European stocks rose, extending their highest level since June 2008, after the Bank of England raised its growth forecast for Europe’s third-biggest economy.
EasyJet Plc led a gauge of travel companies higher after the low-cost airline said it will deliver improved returns and profitability for the full year. TUI AG added 4 percent after announcing plans to generate 1 billion euros ($1.3 billion) of profit by 2015. Commerzbank AG surged 12 percent on the first day that it offered new shares to investors.
The Stoxx Europe 600 Index gained 0.8 percent to 308.06 at the close in London. The equity benchmark has rallied 10 percent so far in 2013, its best start to a year since 1998, as central banks around the world maintained their stimulus measures.
“Quantitative easing globally is driving the market,” said Andrea Williams, who helps oversee $76 billion as head of European equities at Royal London Asset Management. “Generally, valuations still look reasonable and the corporate results season has also been OK.”
Stocks climbed as BOE Governor Mervyn King said that an economic recovery in the U.K. is now “in sight”. In the central bank’s quarterly Inflation Report, which is King’s last before he retires in July, officials predicted that growth will accelerate to 0.5 percent in the second quarter from 0.3 percent in the first three months of the year.
A report from Eurostat showed the combined economy of the euro area shrank more than economists had forecast. That extended the currency bloc’s recession to a record sixth quarter. Gross domestic product fell 0.2 percent in the first quarter, the European Union’s statistics office in Luxembourg said. GDP slid 0.6 percent in the final three months of 2012.
“It’s surprising and a little bit alarming that the market is shrugging off the bad news,” Williams said in a telephone interview today. “There does seem to be a disconnect between economic conditions, particularly in Europe.”
National benchmark indexes advanced in 16 of the 18 western-European markets. The U.K.’s FTSE 100 Index added 0.1 percent, while Germany’s DAX Index rose 0.3 percent. France’s CAC 40 Index gained 0.4 percent.
EasyJet jumped 8.3 percent to 1,224 pence after Europe’s second-largest discount carrier said revenue per seat for the second half will probably climb 4 percent. The company also narrowed its first-half pretax loss to 61 million pounds ($93 million) from 112 million pounds a year earlier, as more business travelers booked its flights.
Ryanair Holdings Plc, the biggest low-cost carrier, advanced 3.7 percent to 6.37 euros in Dublin trading.
TUI climbed 4 percent to 9.41 euros after Europe’s largest tour operator said it intends to resume its dividend payment. New Chief Executive Officer Friedrich Joussen said he plans to cut administrative costs and jobs, reduce interest costs to about one third of the current 160 million euros each year, lower the number of hotel brands, and restructure the Hapag Lloyd cruise business.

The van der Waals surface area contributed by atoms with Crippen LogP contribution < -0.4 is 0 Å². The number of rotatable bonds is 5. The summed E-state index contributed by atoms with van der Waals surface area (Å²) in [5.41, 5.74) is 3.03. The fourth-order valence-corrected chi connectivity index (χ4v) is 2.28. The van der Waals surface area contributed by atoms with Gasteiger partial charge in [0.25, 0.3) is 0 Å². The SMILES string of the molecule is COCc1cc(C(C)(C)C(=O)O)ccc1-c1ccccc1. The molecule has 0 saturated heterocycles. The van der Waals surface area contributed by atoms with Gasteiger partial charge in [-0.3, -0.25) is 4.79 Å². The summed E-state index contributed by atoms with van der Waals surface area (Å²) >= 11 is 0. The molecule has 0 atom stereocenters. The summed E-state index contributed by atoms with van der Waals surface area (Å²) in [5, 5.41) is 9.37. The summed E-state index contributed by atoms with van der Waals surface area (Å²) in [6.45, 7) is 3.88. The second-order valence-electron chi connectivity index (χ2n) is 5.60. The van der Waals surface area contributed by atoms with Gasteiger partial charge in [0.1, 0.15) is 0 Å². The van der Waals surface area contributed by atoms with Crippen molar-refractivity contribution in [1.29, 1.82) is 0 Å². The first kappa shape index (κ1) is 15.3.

The company will also streamline operations with its largest unit, TUI Travel Plc, of which it owns 54.5 percent. TUI Travel gained 2.4 percent to 355.4 pence in London.
Commerzbank surged 12 percent to 7.79 euros on the first day of its 2.5 billion-euro capital increase. Germany’s second-biggest lender has offered its investors 20 shares for every 21 they hold at 4.50 euros apiece. Bank of America Corp. upgraded the lender to buy, saying that the company has become too cheap.
Fiat SpA posted the biggest rally on a gauge of carmakers as investors sought to reduce their bearish bets on the industry. The Italian carmaker jumped 7.6 percent to 5.36 euros in Milan. Peugeot SA climbed 4.5 percent to 6.56 euros and Renault SA increased 4.5 percent to 58.50 euros.
“Renault and Fiat are breaking out on the beta chase and short squeeze,” said Nick Xanders, an equity strategist at BTIG Ltd. in London. “Even Peugeot has started to move higher in sympathy. Renault has the added benefit of being aided by the move in Nissan.”
The number of Renault shares out on loan, an indication of short sellers’ interest, is 31 percent of the free float, according to data compiled by Markit. The short interest in Peugeot is 21 percent and Fiat 17 percent, the data shows.
Short sellers borrow equities to sell them, hoping to buy them back at a lower price and pocket the difference.
ITV Plc slid 1.9 percent to 129.2 pence after the commercial broadcaster forecast that revenue from its network of television channels will fall 3 percent in its first half. Chief Executive Officer Adam Crozier said in a statement that the company was cautious about TV advertising in 2013.
Vivendi SA lost 1.7 percent to 15.72 euros in Paris after the owner of SFR, France’s second-biggest mobile-phone operator, reported a 21 percent drop in first-quarter Ebit to 1.18 billion euros. That missed analyst estimates.
SFR reported that revenue declined 11 percent to 2.6 billion euros in the first quarter. Iliad SA, which entered France’s mobile-phone market with budget monthly tariffs last year, also posted quarterly revenue. The company said that mobile-phone revenue tripled to 294.5 million euros.
Iliad’s shares still slipped 2.3 percent to 175.50 euros, their first retreat in four days.